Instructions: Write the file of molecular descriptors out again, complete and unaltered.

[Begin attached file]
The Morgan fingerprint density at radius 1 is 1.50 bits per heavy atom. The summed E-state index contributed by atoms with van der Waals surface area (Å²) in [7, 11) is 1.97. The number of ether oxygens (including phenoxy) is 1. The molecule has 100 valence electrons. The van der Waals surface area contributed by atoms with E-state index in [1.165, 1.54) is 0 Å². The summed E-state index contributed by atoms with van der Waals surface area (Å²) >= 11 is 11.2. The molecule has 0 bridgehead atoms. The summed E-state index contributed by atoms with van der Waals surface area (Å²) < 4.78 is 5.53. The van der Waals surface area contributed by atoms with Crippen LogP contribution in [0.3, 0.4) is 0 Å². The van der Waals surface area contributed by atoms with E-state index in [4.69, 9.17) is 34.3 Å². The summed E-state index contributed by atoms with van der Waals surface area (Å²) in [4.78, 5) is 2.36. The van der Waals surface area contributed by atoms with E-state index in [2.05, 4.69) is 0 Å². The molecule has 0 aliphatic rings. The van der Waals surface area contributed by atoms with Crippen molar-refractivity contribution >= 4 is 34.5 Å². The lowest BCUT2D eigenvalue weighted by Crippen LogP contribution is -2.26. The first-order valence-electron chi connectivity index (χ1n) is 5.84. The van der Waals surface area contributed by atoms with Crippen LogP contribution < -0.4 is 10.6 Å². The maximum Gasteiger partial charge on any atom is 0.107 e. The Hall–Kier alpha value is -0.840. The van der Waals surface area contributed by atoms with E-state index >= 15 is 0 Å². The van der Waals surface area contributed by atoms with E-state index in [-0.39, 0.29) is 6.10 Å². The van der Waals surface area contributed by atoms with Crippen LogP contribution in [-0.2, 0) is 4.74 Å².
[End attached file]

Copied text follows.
The Morgan fingerprint density at radius 1 is 1.50 bits per heavy atom. The summed E-state index contributed by atoms with van der Waals surface area (Å²) in [7, 11) is 1.97. The number of ether oxygens (including phenoxy) is 1. The molecule has 100 valence electrons. The van der Waals surface area contributed by atoms with E-state index in [1.165, 1.54) is 0 Å². The summed E-state index contributed by atoms with van der Waals surface area (Å²) >= 11 is 11.2. The molecule has 0 bridgehead atoms. The summed E-state index contributed by atoms with van der Waals surface area (Å²) < 4.78 is 5.53. The van der Waals surface area contributed by atoms with Crippen LogP contribution in [0.3, 0.4) is 0 Å². The van der Waals surface area contributed by atoms with E-state index in [4.69, 9.17) is 34.3 Å². The summed E-state index contributed by atoms with van der Waals surface area (Å²) in [4.78, 5) is 2.36. The van der Waals surface area contributed by atoms with E-state index in [2.05, 4.69) is 0 Å². The molecule has 0 aliphatic rings. The van der Waals surface area contributed by atoms with Crippen molar-refractivity contribution >= 4 is 34.5 Å². The lowest BCUT2D eigenvalue weighted by Crippen LogP contribution is -2.26. The first-order valence-electron chi connectivity index (χ1n) is 5.84. The van der Waals surface area contributed by atoms with Crippen LogP contribution < -0.4 is 10.6 Å². The maximum Gasteiger partial charge on any atom is 0.107 e. The Hall–Kier alpha value is -0.840. The van der Waals surface area contributed by atoms with E-state index >= 15 is 0 Å². The van der Waals surface area contributed by atoms with E-state index in [-0.39, 0.29) is 6.10 Å². The van der Waals surface area contributed by atoms with Crippen LogP contribution in [-0.2, 0) is 4.74 Å².